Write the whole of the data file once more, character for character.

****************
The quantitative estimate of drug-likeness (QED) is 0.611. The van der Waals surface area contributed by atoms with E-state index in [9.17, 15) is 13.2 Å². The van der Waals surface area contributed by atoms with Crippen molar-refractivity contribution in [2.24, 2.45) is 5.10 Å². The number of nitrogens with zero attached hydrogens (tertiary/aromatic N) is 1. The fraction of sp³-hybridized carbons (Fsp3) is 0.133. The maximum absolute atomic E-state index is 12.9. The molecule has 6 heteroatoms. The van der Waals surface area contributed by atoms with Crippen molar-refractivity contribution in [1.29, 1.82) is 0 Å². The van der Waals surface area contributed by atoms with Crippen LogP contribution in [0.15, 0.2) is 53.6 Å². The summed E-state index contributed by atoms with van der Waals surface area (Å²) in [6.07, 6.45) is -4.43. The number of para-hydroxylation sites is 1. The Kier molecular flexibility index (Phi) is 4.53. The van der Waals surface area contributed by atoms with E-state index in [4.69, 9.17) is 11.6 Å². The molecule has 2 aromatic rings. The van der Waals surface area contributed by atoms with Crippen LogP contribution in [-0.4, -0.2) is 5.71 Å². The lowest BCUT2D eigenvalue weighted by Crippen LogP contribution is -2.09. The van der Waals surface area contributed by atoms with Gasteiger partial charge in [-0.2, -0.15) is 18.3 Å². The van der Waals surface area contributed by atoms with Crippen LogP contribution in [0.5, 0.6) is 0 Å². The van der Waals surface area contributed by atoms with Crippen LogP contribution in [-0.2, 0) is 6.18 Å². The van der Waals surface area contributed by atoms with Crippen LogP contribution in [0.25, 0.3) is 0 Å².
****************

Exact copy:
The quantitative estimate of drug-likeness (QED) is 0.611. The van der Waals surface area contributed by atoms with E-state index in [9.17, 15) is 13.2 Å². The van der Waals surface area contributed by atoms with Crippen molar-refractivity contribution in [2.24, 2.45) is 5.10 Å². The number of nitrogens with zero attached hydrogens (tertiary/aromatic N) is 1. The fraction of sp³-hybridized carbons (Fsp3) is 0.133. The maximum absolute atomic E-state index is 12.9. The molecule has 6 heteroatoms. The van der Waals surface area contributed by atoms with Crippen molar-refractivity contribution in [1.29, 1.82) is 0 Å². The van der Waals surface area contributed by atoms with Crippen LogP contribution in [0.15, 0.2) is 53.6 Å². The summed E-state index contributed by atoms with van der Waals surface area (Å²) in [6.07, 6.45) is -4.43. The number of para-hydroxylation sites is 1. The Kier molecular flexibility index (Phi) is 4.53. The van der Waals surface area contributed by atoms with E-state index in [4.69, 9.17) is 11.6 Å². The molecule has 2 aromatic rings. The van der Waals surface area contributed by atoms with Crippen LogP contribution in [-0.4, -0.2) is 5.71 Å². The lowest BCUT2D eigenvalue weighted by Crippen LogP contribution is -2.09. The van der Waals surface area contributed by atoms with Gasteiger partial charge in [-0.2, -0.15) is 18.3 Å². The van der Waals surface area contributed by atoms with Crippen LogP contribution in [0.5, 0.6) is 0 Å². The van der Waals surface area contributed by atoms with Crippen LogP contribution in [-0.2, 0) is 6.18 Å². The van der Waals surface area contributed by atoms with Crippen LogP contribution in [0.25, 0.3) is 0 Å².